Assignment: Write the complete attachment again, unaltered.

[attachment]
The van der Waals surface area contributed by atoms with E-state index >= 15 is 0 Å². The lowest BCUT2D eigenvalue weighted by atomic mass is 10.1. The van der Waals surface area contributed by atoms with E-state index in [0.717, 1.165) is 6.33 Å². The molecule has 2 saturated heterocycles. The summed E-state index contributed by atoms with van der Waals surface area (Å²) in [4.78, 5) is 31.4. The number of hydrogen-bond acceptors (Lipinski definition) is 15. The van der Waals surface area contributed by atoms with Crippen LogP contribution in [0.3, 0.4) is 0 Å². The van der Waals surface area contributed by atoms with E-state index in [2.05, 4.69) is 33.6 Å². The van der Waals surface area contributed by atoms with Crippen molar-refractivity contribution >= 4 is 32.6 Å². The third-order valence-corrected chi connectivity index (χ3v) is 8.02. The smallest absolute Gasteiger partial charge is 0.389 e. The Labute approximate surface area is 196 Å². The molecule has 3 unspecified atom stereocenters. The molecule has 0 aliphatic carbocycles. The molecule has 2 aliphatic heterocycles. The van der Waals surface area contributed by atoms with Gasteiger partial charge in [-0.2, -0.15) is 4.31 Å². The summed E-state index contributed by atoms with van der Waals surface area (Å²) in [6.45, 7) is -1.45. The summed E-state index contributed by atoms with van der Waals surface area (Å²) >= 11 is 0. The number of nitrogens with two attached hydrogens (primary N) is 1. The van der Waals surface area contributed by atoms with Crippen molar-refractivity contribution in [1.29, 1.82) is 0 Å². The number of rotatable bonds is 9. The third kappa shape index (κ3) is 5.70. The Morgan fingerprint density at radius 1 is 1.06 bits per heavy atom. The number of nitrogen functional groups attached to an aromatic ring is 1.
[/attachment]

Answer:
The van der Waals surface area contributed by atoms with E-state index >= 15 is 0 Å². The lowest BCUT2D eigenvalue weighted by atomic mass is 10.1. The van der Waals surface area contributed by atoms with E-state index in [0.717, 1.165) is 6.33 Å². The molecule has 2 saturated heterocycles. The summed E-state index contributed by atoms with van der Waals surface area (Å²) in [4.78, 5) is 31.4. The number of hydrogen-bond acceptors (Lipinski definition) is 15. The van der Waals surface area contributed by atoms with Crippen LogP contribution in [0.3, 0.4) is 0 Å². The van der Waals surface area contributed by atoms with E-state index in [2.05, 4.69) is 33.6 Å². The van der Waals surface area contributed by atoms with Crippen molar-refractivity contribution >= 4 is 32.6 Å². The third-order valence-corrected chi connectivity index (χ3v) is 8.02. The smallest absolute Gasteiger partial charge is 0.389 e. The Labute approximate surface area is 196 Å². The molecule has 3 unspecified atom stereocenters. The molecule has 0 aliphatic carbocycles. The molecule has 2 aliphatic heterocycles. The van der Waals surface area contributed by atoms with Gasteiger partial charge in [-0.2, -0.15) is 4.31 Å². The summed E-state index contributed by atoms with van der Waals surface area (Å²) in [6.45, 7) is -1.45. The summed E-state index contributed by atoms with van der Waals surface area (Å²) >= 11 is 0. The number of nitrogens with two attached hydrogens (primary N) is 1. The van der Waals surface area contributed by atoms with Crippen molar-refractivity contribution in [1.29, 1.82) is 0 Å². The number of rotatable bonds is 9. The third kappa shape index (κ3) is 5.70. The Morgan fingerprint density at radius 1 is 1.06 bits per heavy atom. The number of nitrogen functional groups attached to an aromatic ring is 1.